Following this we place the hominin fossil record into a relative biblical timescale. We note that evidence of death, disease, and interpersonal violence locates these remains after the Fall. Moreover, we develop two novel arguments based on cave formation and stone tool provenance to place these fossils in the post-Flood period. We affirm a universal human dispersal at Babel and briefly discuss creationist views on the post-Flood timeline. As a final constraint, we note that Abraham can be firmly situated within the Bronze Age, where archaeological and paleogenetic data suggest that the Ancient Near East was occupied by Homo sapiens at that time.
We present this synthesis as a coherent statement of creationist thinking with novel arguments and evidence that reinforce the consensus. Nevertheless, we recognize shortcomings and areas that need additional work. First, absolute geological dating must be more carefully addressed. Second, biological mechanisms responsible for human fossil diversity are not agreed upon and need further study. Third, the relationship between creationist paleoanthropology and archaeology, particularly Ancient Near East archaeology, requires further investigation. Despite these open areas of work, the synthesis developed here represents the best approach to maintaining traditional theological commitments to the historicity of Adam and Eve.
Tentative Outline of the Paper
I. Introduction to the issues
II. Theological insights into humanity
a. The Image of God
b. Humans as descendants of Adam and Eve
c. The Fall: sin, death, and other consequences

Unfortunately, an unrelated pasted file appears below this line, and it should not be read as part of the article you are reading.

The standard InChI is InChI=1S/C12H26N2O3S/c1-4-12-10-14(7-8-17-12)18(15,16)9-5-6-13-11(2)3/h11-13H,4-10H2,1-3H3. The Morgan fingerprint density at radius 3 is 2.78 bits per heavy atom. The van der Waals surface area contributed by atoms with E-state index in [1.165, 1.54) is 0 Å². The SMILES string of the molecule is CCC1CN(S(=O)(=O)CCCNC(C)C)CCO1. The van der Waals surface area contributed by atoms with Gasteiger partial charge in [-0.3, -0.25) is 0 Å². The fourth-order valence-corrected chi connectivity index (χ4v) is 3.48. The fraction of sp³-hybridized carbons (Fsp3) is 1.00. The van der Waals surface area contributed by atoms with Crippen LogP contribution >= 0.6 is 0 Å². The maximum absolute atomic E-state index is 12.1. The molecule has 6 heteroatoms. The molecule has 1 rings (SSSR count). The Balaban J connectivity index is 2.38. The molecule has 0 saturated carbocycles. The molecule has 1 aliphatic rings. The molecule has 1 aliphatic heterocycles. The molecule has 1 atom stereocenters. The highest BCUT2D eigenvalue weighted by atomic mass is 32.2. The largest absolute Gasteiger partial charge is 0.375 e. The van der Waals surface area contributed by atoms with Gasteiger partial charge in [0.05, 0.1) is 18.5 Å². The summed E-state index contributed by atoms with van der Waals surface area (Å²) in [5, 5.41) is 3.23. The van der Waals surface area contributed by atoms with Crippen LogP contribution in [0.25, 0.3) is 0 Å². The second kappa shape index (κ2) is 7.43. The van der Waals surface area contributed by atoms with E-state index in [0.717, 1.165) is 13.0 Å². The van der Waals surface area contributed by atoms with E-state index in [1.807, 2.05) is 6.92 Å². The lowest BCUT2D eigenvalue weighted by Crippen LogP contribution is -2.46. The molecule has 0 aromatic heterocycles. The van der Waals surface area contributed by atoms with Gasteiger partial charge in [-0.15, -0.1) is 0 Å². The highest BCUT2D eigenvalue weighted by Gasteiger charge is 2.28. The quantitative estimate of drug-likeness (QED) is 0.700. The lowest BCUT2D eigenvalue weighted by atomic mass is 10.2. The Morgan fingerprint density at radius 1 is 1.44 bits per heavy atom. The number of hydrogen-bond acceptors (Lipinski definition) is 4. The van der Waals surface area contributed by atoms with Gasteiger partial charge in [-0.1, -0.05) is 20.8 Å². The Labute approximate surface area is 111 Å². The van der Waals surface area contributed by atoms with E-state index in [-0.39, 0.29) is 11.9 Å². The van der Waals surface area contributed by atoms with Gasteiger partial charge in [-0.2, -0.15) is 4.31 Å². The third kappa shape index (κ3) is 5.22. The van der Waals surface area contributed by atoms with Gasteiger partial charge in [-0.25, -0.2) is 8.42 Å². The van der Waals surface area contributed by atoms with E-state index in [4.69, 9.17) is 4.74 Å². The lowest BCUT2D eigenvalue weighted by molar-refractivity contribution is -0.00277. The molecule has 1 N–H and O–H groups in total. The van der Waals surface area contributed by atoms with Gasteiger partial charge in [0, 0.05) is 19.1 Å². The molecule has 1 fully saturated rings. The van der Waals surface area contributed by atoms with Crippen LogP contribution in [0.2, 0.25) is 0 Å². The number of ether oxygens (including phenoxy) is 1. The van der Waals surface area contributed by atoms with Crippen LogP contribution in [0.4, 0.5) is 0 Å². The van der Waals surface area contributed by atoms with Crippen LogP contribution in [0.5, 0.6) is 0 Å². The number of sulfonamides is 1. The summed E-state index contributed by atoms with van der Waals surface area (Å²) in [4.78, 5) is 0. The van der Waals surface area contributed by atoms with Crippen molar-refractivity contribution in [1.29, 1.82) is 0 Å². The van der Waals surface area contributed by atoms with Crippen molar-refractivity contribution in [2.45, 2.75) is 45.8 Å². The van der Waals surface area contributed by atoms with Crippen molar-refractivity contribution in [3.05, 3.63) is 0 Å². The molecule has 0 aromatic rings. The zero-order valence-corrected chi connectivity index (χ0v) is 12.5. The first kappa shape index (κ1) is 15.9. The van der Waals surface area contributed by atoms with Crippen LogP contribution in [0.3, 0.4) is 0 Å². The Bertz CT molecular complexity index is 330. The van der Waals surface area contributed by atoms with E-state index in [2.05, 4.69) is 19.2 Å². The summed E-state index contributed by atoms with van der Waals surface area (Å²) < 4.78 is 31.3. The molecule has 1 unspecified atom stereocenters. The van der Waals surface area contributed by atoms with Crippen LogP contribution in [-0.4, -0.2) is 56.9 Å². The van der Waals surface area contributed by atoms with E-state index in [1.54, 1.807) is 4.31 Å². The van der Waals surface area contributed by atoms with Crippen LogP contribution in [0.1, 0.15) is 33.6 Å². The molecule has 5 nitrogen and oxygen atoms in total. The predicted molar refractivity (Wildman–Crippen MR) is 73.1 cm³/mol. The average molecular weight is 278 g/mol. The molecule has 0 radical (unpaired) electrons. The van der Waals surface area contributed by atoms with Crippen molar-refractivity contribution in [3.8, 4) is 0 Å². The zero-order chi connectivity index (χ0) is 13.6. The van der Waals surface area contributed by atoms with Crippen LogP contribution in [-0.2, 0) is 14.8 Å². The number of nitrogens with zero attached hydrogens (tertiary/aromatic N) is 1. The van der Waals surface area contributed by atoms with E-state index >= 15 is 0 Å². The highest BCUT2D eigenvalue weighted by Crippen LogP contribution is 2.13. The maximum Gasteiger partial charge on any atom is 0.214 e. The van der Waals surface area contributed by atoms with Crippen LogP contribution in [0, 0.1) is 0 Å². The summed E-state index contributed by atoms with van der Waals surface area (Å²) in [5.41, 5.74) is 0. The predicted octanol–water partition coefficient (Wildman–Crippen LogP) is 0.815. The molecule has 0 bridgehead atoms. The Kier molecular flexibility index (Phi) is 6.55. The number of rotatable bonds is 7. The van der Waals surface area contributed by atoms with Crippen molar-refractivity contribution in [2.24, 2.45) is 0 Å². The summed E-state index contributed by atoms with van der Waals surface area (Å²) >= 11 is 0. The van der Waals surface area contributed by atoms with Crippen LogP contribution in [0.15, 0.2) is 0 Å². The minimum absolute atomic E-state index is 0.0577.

III. Anatomy and activity: Who is likely human and why?
a. Essentialist vs. non-essentialist approaches to anatomy and identification of humans vs. nonhumans
b. Historical overview in young-Earth writings
c. Consensus cases of humans and nonhumans
d. Contested cases of humans and nonhumans
e. Inferences of human identity from tools, behaviors, and other non-skeletal evidences
IV. General temporal and geographic setting of the hominin fossil record
a. Theological constraints: human fossils are post-Fall
b. Geological constraints: human fossils are post-Flood
c. Geography and stratigraphy of notable hominins
V. Humans in the immediate post-Flood world
a. Biblical chronology and the genealogies of Gen 5 and 11
b. Babel and the dispersal of humanity
c. Historical constraint: Abraham lived during the Bronze Age and was a member of Homo sapiens
VI. Summary and conclusions
paleoanthropology, hominin fossils, young age creationism, historical Adam, Tower of Babel
DigitalCommons@Cedarville provides a publication platform for fully open access journals, which means that all articles are available on the Internet to all users immediately upon publication. However, the opinions and sentiments expressed by the authors of articles published in our journals do not necessarily indicate the endorsement or reflect the views of DigitalCommons@Cedarville, the Centennial Library, or Cedarville University and its employees. The authors are solely responsible for the content of their work. Please address questions to email@example.com.
Ross, Marcus R.; Wood, Todd C.; and Brummel, Peter
"Human History from Adam to Abraham: Integrating Paleoanthropology with a Young-age Creation Perspective,"
Proceedings of the International Conference on Creationism: Vol. 9, Article 11.
Available at: https://digitalcommons.cedarville.edu/icc_proceedings/vol9/iss1/11